Once the investment banks, in the summer of 2007, saw the dramatic rise in interest rates, and once they got the memorandum from Coventry, which is one of the major sponsors, that indicated that net asset value impairments were ahead, the experts in the investment industry knew that there was leverage, knew that there would be margin calls, knew that if new money didn't get put into the trust there would be defaults. Notwithstanding that knowledge, the risk managers of the major banks of Canada, Scotia Capital in particular, made a decision that it would be better for the customers to own this impaired paper than for the banks to do so. So Scotia Capital is alleged to have made a decision to shift out $150 million of the asset-backed commercial paper, post the July 24 memo, sold to Canaccord. Canaccord then sold it to Credential, and then both the retail subagents got it into the retail customer base. This was after there was knowledge that the product was already tainted.
Can you imagine if a food distributor was distributing tuna, and the tuna was tainted, and the distributor made the decision, “We're going to continue to sell the tuna because we don't want to own the tuna; we've already bought it, so we're going to take the loss. Let's not take the loss. Let's get it out to the customer base, because the way our system works in our country, they'll never be able to sue us, because they don't have means.” Worse than that, for this set of distributors and banks, one of the side benefits they got in going into the bankruptcy protection proceedings—they got it because they asked for it; it wasn't enabled within the bankruptcy laws—was what The Globe and Mail refers to as the mother of all immunity deals.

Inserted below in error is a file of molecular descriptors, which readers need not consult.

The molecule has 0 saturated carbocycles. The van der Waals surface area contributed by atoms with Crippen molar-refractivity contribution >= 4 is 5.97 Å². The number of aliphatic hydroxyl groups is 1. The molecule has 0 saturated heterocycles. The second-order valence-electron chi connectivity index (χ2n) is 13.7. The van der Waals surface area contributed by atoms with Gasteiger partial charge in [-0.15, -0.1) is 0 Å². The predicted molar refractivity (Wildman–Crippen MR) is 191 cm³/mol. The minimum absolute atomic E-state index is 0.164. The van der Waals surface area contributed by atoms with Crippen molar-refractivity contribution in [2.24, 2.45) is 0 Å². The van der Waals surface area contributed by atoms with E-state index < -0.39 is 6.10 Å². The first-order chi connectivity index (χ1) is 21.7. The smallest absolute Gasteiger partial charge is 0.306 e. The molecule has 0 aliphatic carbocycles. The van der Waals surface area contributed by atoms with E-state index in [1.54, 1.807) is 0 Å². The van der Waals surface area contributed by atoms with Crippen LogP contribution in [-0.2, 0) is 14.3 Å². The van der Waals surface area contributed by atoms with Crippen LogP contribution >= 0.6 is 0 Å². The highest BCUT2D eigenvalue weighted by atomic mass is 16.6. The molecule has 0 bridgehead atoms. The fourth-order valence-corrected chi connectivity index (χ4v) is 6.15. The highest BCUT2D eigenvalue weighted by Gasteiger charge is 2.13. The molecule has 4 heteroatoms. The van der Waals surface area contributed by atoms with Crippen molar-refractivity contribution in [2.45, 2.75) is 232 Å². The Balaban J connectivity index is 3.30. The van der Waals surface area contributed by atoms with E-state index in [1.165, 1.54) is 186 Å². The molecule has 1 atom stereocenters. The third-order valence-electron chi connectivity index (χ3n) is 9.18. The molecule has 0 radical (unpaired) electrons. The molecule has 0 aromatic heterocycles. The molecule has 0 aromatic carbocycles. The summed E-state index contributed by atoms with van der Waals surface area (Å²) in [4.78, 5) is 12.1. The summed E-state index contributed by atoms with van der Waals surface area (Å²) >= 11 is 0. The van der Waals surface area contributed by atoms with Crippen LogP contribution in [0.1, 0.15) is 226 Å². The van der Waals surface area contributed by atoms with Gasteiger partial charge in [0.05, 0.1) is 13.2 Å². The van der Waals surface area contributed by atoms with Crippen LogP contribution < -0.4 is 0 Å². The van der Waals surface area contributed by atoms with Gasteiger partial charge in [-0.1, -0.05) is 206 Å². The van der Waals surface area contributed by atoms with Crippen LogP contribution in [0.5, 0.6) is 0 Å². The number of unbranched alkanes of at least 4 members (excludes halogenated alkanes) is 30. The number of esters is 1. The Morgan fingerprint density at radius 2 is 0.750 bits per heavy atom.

What that means is that these individuals who were sold the tainted product now have losses of at least 50¢ on the dollar in order to realize cash, and they fell into what will be an extremely depressed secondary market after this yes vote. They are being asked to take the notes and give up their rights to sue. The basic wording is, give up your right to take any action for the remedy of any type of damage through any type of process in front of any type of forum, and you're not to receive remedy from any administrative or enforcement procedure. So that pretty much says it all. “We sold it to you. You should have figured out how not to take possession of it. You own it now. It's your problem. Don't sue me. In fact, you won't be allowed to, because the institutions are going to vote yes, and your group, unfortunately, is going to be carried along.”
What should the federal government also be doing? I would suggest that the House of Commons engage a legislative process to rescind immediately the Bank Act regulation B-5. This is the act that governs asset securitization procedures. OFSI specifically has a regulation that describes what a liquidity agreement looks like. A liquidity agreement is a bank guarantee. These international banks would not have had access to Canadian savings through vehicles such as Rocket Trust, Planet Trust--through very bizarre names--if it was not for the fact that there was a liquidity agreement.